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Graduate Defense: Jessica Roberts

May 20 @ 11:00 am - 1:00 pm MDT

Dissertation Information

Title: Improving the Ribozyme Toolbox from Structure-function Insights to Synthetic Biology Applications

Program: Doctor of Philosophy in Biomolecular Sciences

Advisor: Dr. Eric Hayden, Biological Sciences

Committee Members: Dr. Allan Albig, Biological Sciences, and Dr. Matthew Ferguson, Physics

Abstract

Self-cleaving ribozymes are a naturally occurring class of catalytically active RNA molecules which cleave their own phosphate backbone. In nature, self-cleaving ribozymes are best known for their role in processing concatamers of viral genomes into monomers during viral replication in some RNA viruses, but to a lesser degree have also been implicated in mRNA regulation and processing in bacteria and eukaryotes. In addition to their biological relevance, these RNA enzymes have been harnessed as important biomolecular tools with a variety of applications in fields such as bioengineering. Self-cleaving ribozymes are relatively small and easy to generate in the lab using common molecular biology approaches, and have therefore been accessible and well exploited model systems used to interrogate RNA sequence-structure-function relationships. Furthermore, self-cleaving ribozymes are also being implemented as parts in the development of various biomolecular tools such as biosensors and gene regulatory elements. While much progress has been made in these areas, there are still challenges associated with the performance and implementation of such tools.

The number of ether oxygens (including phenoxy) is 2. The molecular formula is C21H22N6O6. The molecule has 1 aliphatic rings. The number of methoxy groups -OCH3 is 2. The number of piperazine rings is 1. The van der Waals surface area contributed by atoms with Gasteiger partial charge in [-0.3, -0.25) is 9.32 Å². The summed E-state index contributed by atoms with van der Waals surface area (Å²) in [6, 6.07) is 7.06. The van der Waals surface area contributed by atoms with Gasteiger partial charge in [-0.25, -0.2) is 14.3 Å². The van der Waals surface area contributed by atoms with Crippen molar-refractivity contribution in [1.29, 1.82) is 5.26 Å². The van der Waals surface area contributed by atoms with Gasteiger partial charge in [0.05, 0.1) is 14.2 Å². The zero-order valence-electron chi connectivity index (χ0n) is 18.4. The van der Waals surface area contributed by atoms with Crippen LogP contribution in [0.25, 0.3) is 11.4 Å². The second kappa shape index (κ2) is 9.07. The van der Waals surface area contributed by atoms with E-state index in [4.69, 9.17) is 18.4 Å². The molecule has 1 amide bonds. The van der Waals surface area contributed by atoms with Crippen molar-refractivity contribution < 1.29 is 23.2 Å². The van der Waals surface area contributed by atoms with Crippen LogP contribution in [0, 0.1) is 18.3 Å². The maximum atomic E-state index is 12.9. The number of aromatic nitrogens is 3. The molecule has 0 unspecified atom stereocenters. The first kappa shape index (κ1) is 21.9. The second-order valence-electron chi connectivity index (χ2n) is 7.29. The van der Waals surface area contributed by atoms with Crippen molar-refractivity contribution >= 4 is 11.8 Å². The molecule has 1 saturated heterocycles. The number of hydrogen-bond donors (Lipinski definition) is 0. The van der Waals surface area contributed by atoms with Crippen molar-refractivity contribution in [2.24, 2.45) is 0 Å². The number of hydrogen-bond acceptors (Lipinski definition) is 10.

The work contained in this dissertation aims to address several of these challenges and improve the ribozyme toolbox in several diverse areas. Chapter one provides an introduction to pertinent background information for this dissertation. Chapter two aims to improve the ribozyme toolbox by providing and analyzing new high-throughput sequence-structure-function data sets on five different self-cleaving ribozymes, and identifying how trends in epistasis relate to distinct structural elements. Chapter three uses such high-throughput data to train machine learning models that accurately predict the historically difficult to predict functional effects of higher order mutations in functional RNA’s. Finally, in chapter four, I developed a biologically relevant platform to study the real time performance and kinetics of self-cleaving ribozyme-based gene regulatory elements directly at the site of transcription in mammalian cells.